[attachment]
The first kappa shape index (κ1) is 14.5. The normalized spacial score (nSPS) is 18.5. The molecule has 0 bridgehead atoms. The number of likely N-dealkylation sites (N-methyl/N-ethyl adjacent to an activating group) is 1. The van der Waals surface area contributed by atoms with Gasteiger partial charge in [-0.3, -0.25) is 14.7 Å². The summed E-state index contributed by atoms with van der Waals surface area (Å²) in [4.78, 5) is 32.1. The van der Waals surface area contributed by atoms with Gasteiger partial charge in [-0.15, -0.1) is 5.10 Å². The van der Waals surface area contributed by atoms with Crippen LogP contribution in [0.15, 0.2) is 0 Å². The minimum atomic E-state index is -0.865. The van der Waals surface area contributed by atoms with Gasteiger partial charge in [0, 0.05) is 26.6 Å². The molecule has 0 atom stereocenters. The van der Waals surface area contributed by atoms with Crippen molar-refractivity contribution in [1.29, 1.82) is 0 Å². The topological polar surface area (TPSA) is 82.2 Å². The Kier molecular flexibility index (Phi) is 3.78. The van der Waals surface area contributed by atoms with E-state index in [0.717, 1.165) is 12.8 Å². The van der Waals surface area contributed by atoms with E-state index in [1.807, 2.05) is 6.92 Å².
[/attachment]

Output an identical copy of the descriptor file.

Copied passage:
The first kappa shape index (κ1) is 14.5. The normalized spacial score (nSPS) is 18.5. The molecule has 0 bridgehead atoms. The number of likely N-dealkylation sites (N-methyl/N-ethyl adjacent to an activating group) is 1. The van der Waals surface area contributed by atoms with Gasteiger partial charge in [-0.3, -0.25) is 14.7 Å². The summed E-state index contributed by atoms with van der Waals surface area (Å²) in [4.78, 5) is 32.1. The van der Waals surface area contributed by atoms with Gasteiger partial charge in [-0.15, -0.1) is 5.10 Å². The van der Waals surface area contributed by atoms with Crippen LogP contribution in [0.15, 0.2) is 0 Å². The minimum atomic E-state index is -0.865. The van der Waals surface area contributed by atoms with Gasteiger partial charge in [0, 0.05) is 26.6 Å². The molecule has 0 atom stereocenters. The van der Waals surface area contributed by atoms with Crippen molar-refractivity contribution in [1.29, 1.82) is 0 Å². The topological polar surface area (TPSA) is 82.2 Å². The Kier molecular flexibility index (Phi) is 3.78. The van der Waals surface area contributed by atoms with E-state index in [0.717, 1.165) is 12.8 Å². The van der Waals surface area contributed by atoms with E-state index in [1.807, 2.05) is 6.92 Å².